While there can be unpreventable genetic and hereditary components related to the development of kidney cancer in some individuals, there are also important lifestyle factors that increase an individual's risk of developing the disease. In some cases this increased risk can be as much as 50% higher. Knowing ways to avoid risk by making healthier lifestyle choices is an important factor in preventing the development of kidney cancer.
Smoking Cessation: Because smoking is a significant lifestyle risk indicator for renal cell carcinoma and transitional cell carcinoma, quitting (or never starting to begin with) is an important way to reduce the risk of developing this type of cancer. The National Cancer Institute has developed a program to help people quit smoking, including a toll-free number answered by a smoking cessation counselor who can help people get the help they need. For more information and the phone number, visit the NCI website here: http://www.cancer.gov/cancertopics/tobacco/smoking
Maintaining a Healthy Body Weight: Those who are severely overweight or obese face a much higher risk of developing renal cell carcinoma than those who maintain a normal body weight. Proper diet, nutrition and exercise can play a significant role in helping people lose excess body weight, thereby also reducing their risk of developing kidney cancer. Many tools are currently available to aid in this effort. Reliable help and strategies for combating obesity can help found at the Centers for Disease Control and Prevention's website here: http://www.cdc.gov/obesity/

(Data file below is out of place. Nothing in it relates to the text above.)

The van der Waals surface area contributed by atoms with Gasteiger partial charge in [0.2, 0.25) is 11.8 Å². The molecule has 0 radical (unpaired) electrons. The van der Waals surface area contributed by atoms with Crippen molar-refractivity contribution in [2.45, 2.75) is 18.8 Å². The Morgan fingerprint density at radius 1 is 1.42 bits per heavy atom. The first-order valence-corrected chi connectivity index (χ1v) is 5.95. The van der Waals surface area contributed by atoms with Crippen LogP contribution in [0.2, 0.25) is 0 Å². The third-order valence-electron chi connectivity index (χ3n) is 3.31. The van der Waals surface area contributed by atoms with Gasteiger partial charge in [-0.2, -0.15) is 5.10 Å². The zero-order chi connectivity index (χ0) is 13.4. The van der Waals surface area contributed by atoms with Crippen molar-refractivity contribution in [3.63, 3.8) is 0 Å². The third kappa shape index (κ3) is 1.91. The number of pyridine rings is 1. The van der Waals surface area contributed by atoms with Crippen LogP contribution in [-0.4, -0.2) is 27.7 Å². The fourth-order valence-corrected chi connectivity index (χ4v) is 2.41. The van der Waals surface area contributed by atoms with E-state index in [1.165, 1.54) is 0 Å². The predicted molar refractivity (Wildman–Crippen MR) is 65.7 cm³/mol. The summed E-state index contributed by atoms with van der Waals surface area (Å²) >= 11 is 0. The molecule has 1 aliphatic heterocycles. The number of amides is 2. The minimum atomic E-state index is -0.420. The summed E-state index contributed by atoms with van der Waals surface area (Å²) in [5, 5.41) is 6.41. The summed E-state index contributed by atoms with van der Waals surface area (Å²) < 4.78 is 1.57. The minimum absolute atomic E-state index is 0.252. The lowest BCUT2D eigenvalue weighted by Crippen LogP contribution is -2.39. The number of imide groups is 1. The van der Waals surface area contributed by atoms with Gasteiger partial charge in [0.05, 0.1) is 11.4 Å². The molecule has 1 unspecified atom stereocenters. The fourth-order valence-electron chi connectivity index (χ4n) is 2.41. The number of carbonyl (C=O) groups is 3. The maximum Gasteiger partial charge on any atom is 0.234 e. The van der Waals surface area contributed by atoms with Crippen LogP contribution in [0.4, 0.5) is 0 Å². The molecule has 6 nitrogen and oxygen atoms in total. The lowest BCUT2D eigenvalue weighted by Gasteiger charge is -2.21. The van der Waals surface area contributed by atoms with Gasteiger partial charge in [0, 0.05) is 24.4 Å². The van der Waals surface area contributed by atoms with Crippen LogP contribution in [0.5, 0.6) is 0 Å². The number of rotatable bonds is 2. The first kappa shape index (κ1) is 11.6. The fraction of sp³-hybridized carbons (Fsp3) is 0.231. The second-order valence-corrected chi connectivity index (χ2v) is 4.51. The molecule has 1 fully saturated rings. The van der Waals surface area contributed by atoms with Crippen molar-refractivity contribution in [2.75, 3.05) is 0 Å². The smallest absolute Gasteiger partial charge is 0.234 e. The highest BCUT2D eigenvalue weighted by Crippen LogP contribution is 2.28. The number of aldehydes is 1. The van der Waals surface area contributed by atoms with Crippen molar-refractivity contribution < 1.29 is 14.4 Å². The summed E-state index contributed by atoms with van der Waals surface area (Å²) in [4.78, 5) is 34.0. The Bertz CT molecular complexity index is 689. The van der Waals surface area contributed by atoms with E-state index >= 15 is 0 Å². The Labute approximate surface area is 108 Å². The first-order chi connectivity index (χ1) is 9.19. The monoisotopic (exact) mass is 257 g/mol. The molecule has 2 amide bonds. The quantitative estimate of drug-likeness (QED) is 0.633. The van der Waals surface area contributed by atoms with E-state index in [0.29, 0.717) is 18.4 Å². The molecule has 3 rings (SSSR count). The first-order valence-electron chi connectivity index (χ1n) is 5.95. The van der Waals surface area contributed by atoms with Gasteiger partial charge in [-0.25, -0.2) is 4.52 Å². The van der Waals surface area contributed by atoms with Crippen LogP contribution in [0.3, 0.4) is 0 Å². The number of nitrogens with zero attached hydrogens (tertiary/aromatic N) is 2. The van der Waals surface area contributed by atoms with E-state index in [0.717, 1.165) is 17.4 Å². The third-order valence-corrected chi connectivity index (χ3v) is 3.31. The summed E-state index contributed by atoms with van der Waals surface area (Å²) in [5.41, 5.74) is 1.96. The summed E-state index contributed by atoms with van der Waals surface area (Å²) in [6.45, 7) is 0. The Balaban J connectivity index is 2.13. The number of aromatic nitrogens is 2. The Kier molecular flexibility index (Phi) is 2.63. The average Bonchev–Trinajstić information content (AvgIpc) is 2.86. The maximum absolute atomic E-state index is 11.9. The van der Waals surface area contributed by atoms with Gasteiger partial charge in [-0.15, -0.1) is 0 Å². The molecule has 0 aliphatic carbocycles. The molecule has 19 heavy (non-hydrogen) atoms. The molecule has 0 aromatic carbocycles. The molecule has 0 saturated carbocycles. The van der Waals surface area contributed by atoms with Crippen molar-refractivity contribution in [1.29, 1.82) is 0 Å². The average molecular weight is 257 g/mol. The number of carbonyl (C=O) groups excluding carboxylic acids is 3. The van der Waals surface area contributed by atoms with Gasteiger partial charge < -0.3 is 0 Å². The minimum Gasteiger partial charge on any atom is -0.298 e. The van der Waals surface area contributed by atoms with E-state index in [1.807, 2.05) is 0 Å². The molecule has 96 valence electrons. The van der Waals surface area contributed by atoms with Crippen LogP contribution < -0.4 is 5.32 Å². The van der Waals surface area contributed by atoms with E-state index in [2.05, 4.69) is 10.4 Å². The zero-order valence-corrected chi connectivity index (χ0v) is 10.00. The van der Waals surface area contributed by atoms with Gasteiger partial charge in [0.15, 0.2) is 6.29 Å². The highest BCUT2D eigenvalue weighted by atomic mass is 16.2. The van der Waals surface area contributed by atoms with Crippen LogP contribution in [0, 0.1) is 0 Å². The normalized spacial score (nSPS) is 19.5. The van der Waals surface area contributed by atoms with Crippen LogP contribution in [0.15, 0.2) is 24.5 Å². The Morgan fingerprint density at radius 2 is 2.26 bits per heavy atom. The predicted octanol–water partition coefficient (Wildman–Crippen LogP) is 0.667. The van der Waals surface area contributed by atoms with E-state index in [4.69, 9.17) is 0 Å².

Maintaining Normal Blood Pressure: The risk of kidney cancer is higher in people who have high blood pressure. While it is unclear whether it is the high blood pressure it or the medications used to treat it that play a part in kidney cancer development, maintaining normal blood pressure is an important way to reduce risk. Information presented by the National Heart, Lung and Blood Institute (a department of the National Institutes of Health) provides a comprehensive guide to lowering high blood pressure on its website here: http://www.nhlbi.nih.gov/hbp/
Limiting Exposure to Harmful Environmental Chemicals: Frequent and high-level exposure to chemicals like asbestos, cadmium and certain herbicides/organic solvents has been associated with an increased risk of developing kidney cancer. Most often, exposure to these substances is work-related. If you or someone you know may be exposed to these chemicals, knowing proper procedures for safely handling them is essential. The Occupational Safety and Health Administration (OSHA) is a subsidiary of the U.S. Department of Labor and is the federal agency responsible for safety regulations regarding chemicals including asbestos. Helpful information about safe handling and reduced exposure risk to asbestos and other chemicals can be found here: http://www.osha.gov/workers.html
National Cancer Institute at the National Institutes of Health — Kidney Cancer HomePage: http://www.cancer.gov/cancertopics/types/kidney
da Vinci Surgery — Information about Kidney Cancer: http://www.davincisurgery.com/urology/conditions/kidney-cancer/
AUA Foundation: The Official Foundation of the American Urological Association — Kidney Cancer Facts: http://www.urologyhealth.org/urology/index.cfm?article=24